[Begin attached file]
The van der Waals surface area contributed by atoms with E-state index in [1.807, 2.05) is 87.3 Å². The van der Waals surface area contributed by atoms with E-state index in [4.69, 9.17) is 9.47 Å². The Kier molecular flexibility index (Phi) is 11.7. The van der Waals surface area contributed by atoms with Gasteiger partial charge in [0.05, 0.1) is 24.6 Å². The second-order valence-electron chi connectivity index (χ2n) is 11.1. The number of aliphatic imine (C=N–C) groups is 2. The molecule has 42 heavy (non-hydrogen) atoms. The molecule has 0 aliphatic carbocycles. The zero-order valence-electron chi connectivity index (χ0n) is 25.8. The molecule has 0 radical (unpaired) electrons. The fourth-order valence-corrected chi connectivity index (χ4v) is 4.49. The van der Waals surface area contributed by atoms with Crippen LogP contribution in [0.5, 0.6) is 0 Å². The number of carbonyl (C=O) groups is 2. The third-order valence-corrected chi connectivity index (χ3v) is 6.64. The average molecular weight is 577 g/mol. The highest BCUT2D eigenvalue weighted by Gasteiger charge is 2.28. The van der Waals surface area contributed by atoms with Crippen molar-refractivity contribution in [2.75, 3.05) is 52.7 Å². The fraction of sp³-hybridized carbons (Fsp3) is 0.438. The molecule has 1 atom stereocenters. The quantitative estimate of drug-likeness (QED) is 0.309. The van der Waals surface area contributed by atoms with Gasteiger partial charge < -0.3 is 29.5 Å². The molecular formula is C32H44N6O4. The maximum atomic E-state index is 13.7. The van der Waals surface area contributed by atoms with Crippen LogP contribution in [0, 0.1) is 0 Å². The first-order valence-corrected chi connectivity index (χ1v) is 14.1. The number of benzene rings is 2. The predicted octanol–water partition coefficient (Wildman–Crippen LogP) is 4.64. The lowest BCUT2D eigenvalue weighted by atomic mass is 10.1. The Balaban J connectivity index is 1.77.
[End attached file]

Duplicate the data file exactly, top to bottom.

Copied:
The van der Waals surface area contributed by atoms with E-state index in [1.807, 2.05) is 87.3 Å². The van der Waals surface area contributed by atoms with E-state index in [4.69, 9.17) is 9.47 Å². The Kier molecular flexibility index (Phi) is 11.7. The van der Waals surface area contributed by atoms with Gasteiger partial charge in [0.05, 0.1) is 24.6 Å². The second-order valence-electron chi connectivity index (χ2n) is 11.1. The number of aliphatic imine (C=N–C) groups is 2. The molecule has 42 heavy (non-hydrogen) atoms. The molecule has 0 aliphatic carbocycles. The zero-order valence-electron chi connectivity index (χ0n) is 25.8. The molecule has 0 radical (unpaired) electrons. The fourth-order valence-corrected chi connectivity index (χ4v) is 4.49. The van der Waals surface area contributed by atoms with Crippen LogP contribution in [0.5, 0.6) is 0 Å². The number of carbonyl (C=O) groups is 2. The third-order valence-corrected chi connectivity index (χ3v) is 6.64. The average molecular weight is 577 g/mol. The highest BCUT2D eigenvalue weighted by Gasteiger charge is 2.28. The van der Waals surface area contributed by atoms with Crippen molar-refractivity contribution in [2.75, 3.05) is 52.7 Å². The fraction of sp³-hybridized carbons (Fsp3) is 0.438. The molecule has 1 atom stereocenters. The quantitative estimate of drug-likeness (QED) is 0.309. The van der Waals surface area contributed by atoms with Gasteiger partial charge < -0.3 is 29.5 Å². The molecular formula is C32H44N6O4. The maximum atomic E-state index is 13.7. The van der Waals surface area contributed by atoms with Crippen LogP contribution in [0, 0.1) is 0 Å². The first-order valence-corrected chi connectivity index (χ1v) is 14.1. The number of benzene rings is 2. The predicted octanol–water partition coefficient (Wildman–Crippen LogP) is 4.64. The lowest BCUT2D eigenvalue weighted by atomic mass is 10.1. The Balaban J connectivity index is 1.77.